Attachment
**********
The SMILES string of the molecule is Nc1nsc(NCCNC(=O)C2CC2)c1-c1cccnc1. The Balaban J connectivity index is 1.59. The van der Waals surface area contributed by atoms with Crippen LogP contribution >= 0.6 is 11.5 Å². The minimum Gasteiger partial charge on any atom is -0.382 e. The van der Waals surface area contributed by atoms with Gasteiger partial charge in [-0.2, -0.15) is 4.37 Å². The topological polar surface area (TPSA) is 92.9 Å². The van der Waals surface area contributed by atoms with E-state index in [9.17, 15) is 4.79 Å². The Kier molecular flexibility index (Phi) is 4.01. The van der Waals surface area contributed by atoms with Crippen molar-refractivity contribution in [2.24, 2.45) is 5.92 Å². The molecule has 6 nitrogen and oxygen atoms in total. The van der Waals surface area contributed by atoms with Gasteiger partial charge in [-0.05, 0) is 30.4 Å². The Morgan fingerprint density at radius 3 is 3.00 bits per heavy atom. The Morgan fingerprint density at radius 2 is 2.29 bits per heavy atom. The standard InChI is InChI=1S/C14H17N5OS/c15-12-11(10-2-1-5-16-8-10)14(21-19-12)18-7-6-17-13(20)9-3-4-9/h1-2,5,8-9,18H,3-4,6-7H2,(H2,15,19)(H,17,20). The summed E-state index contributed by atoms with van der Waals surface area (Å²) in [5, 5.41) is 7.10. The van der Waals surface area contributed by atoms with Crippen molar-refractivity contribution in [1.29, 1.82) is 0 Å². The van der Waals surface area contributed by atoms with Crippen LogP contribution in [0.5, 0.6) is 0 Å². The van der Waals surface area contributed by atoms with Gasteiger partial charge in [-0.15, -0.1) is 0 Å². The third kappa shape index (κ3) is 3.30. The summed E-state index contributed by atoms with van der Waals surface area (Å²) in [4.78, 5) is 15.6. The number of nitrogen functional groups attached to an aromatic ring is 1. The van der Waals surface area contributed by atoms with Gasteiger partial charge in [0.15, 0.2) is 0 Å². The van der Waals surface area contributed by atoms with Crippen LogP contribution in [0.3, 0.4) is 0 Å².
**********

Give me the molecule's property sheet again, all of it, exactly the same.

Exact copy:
The SMILES string of the molecule is Nc1nsc(NCCNC(=O)C2CC2)c1-c1cccnc1. The Balaban J connectivity index is 1.59. The van der Waals surface area contributed by atoms with Crippen LogP contribution >= 0.6 is 11.5 Å². The minimum Gasteiger partial charge on any atom is -0.382 e. The van der Waals surface area contributed by atoms with Gasteiger partial charge in [-0.2, -0.15) is 4.37 Å². The topological polar surface area (TPSA) is 92.9 Å². The van der Waals surface area contributed by atoms with E-state index in [9.17, 15) is 4.79 Å². The Kier molecular flexibility index (Phi) is 4.01. The van der Waals surface area contributed by atoms with Crippen molar-refractivity contribution in [2.24, 2.45) is 5.92 Å². The molecule has 6 nitrogen and oxygen atoms in total. The van der Waals surface area contributed by atoms with Gasteiger partial charge in [-0.05, 0) is 30.4 Å². The Morgan fingerprint density at radius 3 is 3.00 bits per heavy atom. The Morgan fingerprint density at radius 2 is 2.29 bits per heavy atom. The standard InChI is InChI=1S/C14H17N5OS/c15-12-11(10-2-1-5-16-8-10)14(21-19-12)18-7-6-17-13(20)9-3-4-9/h1-2,5,8-9,18H,3-4,6-7H2,(H2,15,19)(H,17,20). The summed E-state index contributed by atoms with van der Waals surface area (Å²) in [5, 5.41) is 7.10. The van der Waals surface area contributed by atoms with Crippen molar-refractivity contribution in [1.29, 1.82) is 0 Å². The van der Waals surface area contributed by atoms with Crippen LogP contribution in [0.5, 0.6) is 0 Å². The van der Waals surface area contributed by atoms with Gasteiger partial charge in [-0.15, -0.1) is 0 Å². The third kappa shape index (κ3) is 3.30. The summed E-state index contributed by atoms with van der Waals surface area (Å²) in [4.78, 5) is 15.6. The number of nitrogen functional groups attached to an aromatic ring is 1. The van der Waals surface area contributed by atoms with Gasteiger partial charge in [0.15, 0.2) is 0 Å². The van der Waals surface area contributed by atoms with Crippen LogP contribution in [0.3, 0.4) is 0 Å².